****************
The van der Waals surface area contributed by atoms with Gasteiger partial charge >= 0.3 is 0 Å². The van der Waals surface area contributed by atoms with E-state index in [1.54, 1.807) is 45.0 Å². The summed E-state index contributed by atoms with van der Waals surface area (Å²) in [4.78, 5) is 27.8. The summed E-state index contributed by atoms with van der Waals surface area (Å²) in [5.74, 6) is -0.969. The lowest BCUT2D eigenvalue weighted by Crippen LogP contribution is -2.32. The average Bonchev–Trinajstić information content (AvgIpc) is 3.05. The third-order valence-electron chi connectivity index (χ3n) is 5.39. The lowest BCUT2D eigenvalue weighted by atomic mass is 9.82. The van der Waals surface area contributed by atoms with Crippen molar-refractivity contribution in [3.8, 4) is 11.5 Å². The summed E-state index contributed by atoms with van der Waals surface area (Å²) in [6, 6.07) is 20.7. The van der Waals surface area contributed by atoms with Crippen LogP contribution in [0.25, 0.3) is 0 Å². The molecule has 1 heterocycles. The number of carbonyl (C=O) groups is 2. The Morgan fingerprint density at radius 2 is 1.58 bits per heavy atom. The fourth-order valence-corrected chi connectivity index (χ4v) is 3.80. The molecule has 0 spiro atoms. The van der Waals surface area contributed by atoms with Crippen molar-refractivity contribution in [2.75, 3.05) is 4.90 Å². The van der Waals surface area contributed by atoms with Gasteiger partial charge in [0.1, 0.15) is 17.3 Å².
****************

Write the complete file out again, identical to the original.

The van der Waals surface area contributed by atoms with Gasteiger partial charge >= 0.3 is 0 Å². The van der Waals surface area contributed by atoms with E-state index in [1.54, 1.807) is 45.0 Å². The summed E-state index contributed by atoms with van der Waals surface area (Å²) in [4.78, 5) is 27.8. The summed E-state index contributed by atoms with van der Waals surface area (Å²) in [5.74, 6) is -0.969. The lowest BCUT2D eigenvalue weighted by Crippen LogP contribution is -2.32. The average Bonchev–Trinajstić information content (AvgIpc) is 3.05. The third-order valence-electron chi connectivity index (χ3n) is 5.39. The lowest BCUT2D eigenvalue weighted by atomic mass is 9.82. The van der Waals surface area contributed by atoms with Crippen molar-refractivity contribution in [3.8, 4) is 11.5 Å². The summed E-state index contributed by atoms with van der Waals surface area (Å²) in [6, 6.07) is 20.7. The van der Waals surface area contributed by atoms with Crippen LogP contribution in [0.25, 0.3) is 0 Å². The molecule has 1 heterocycles. The number of carbonyl (C=O) groups is 2. The Morgan fingerprint density at radius 2 is 1.58 bits per heavy atom. The fourth-order valence-corrected chi connectivity index (χ4v) is 3.80. The molecule has 0 spiro atoms. The van der Waals surface area contributed by atoms with Crippen molar-refractivity contribution in [2.75, 3.05) is 4.90 Å². The van der Waals surface area contributed by atoms with Gasteiger partial charge in [0.1, 0.15) is 17.3 Å².